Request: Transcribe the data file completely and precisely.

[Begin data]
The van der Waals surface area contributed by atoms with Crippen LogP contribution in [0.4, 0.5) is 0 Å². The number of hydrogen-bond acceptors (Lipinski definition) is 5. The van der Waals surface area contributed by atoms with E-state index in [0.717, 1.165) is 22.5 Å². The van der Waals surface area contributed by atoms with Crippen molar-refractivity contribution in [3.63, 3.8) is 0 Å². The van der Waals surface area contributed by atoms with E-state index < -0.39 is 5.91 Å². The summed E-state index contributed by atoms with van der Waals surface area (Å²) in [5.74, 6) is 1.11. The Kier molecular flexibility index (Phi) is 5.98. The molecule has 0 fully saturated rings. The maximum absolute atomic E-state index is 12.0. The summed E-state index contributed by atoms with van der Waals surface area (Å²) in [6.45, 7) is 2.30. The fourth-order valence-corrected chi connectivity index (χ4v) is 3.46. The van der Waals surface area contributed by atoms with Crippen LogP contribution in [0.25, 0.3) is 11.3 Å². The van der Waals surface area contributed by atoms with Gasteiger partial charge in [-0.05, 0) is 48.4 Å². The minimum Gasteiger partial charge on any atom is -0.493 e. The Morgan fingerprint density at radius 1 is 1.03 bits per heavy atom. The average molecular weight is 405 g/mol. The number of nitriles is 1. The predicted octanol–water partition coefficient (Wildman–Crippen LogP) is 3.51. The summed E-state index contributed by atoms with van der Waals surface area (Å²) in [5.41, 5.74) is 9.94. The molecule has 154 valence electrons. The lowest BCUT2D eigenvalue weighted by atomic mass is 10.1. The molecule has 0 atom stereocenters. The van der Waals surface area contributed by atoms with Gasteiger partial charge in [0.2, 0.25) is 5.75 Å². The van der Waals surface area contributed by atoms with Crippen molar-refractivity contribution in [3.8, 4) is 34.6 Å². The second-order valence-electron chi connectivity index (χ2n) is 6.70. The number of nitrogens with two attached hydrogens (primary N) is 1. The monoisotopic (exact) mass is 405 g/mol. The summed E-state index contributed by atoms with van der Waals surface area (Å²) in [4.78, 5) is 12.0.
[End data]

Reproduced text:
The van der Waals surface area contributed by atoms with Crippen LogP contribution in [0.4, 0.5) is 0 Å². The number of hydrogen-bond acceptors (Lipinski definition) is 5. The van der Waals surface area contributed by atoms with E-state index in [0.717, 1.165) is 22.5 Å². The van der Waals surface area contributed by atoms with Crippen molar-refractivity contribution in [3.63, 3.8) is 0 Å². The van der Waals surface area contributed by atoms with E-state index < -0.39 is 5.91 Å². The summed E-state index contributed by atoms with van der Waals surface area (Å²) in [5.74, 6) is 1.11. The Kier molecular flexibility index (Phi) is 5.98. The molecule has 0 fully saturated rings. The maximum absolute atomic E-state index is 12.0. The summed E-state index contributed by atoms with van der Waals surface area (Å²) in [6.45, 7) is 2.30. The fourth-order valence-corrected chi connectivity index (χ4v) is 3.46. The van der Waals surface area contributed by atoms with Crippen LogP contribution in [0.25, 0.3) is 11.3 Å². The van der Waals surface area contributed by atoms with Gasteiger partial charge in [-0.05, 0) is 48.4 Å². The minimum Gasteiger partial charge on any atom is -0.493 e. The Morgan fingerprint density at radius 1 is 1.03 bits per heavy atom. The average molecular weight is 405 g/mol. The number of nitriles is 1. The predicted octanol–water partition coefficient (Wildman–Crippen LogP) is 3.51. The summed E-state index contributed by atoms with van der Waals surface area (Å²) in [5.41, 5.74) is 9.94. The molecule has 154 valence electrons. The lowest BCUT2D eigenvalue weighted by atomic mass is 10.1. The molecule has 0 atom stereocenters. The van der Waals surface area contributed by atoms with Gasteiger partial charge in [0.2, 0.25) is 5.75 Å². The van der Waals surface area contributed by atoms with Crippen molar-refractivity contribution in [3.8, 4) is 34.6 Å². The second-order valence-electron chi connectivity index (χ2n) is 6.70. The number of nitrogens with two attached hydrogens (primary N) is 1. The monoisotopic (exact) mass is 405 g/mol. The summed E-state index contributed by atoms with van der Waals surface area (Å²) in [4.78, 5) is 12.0.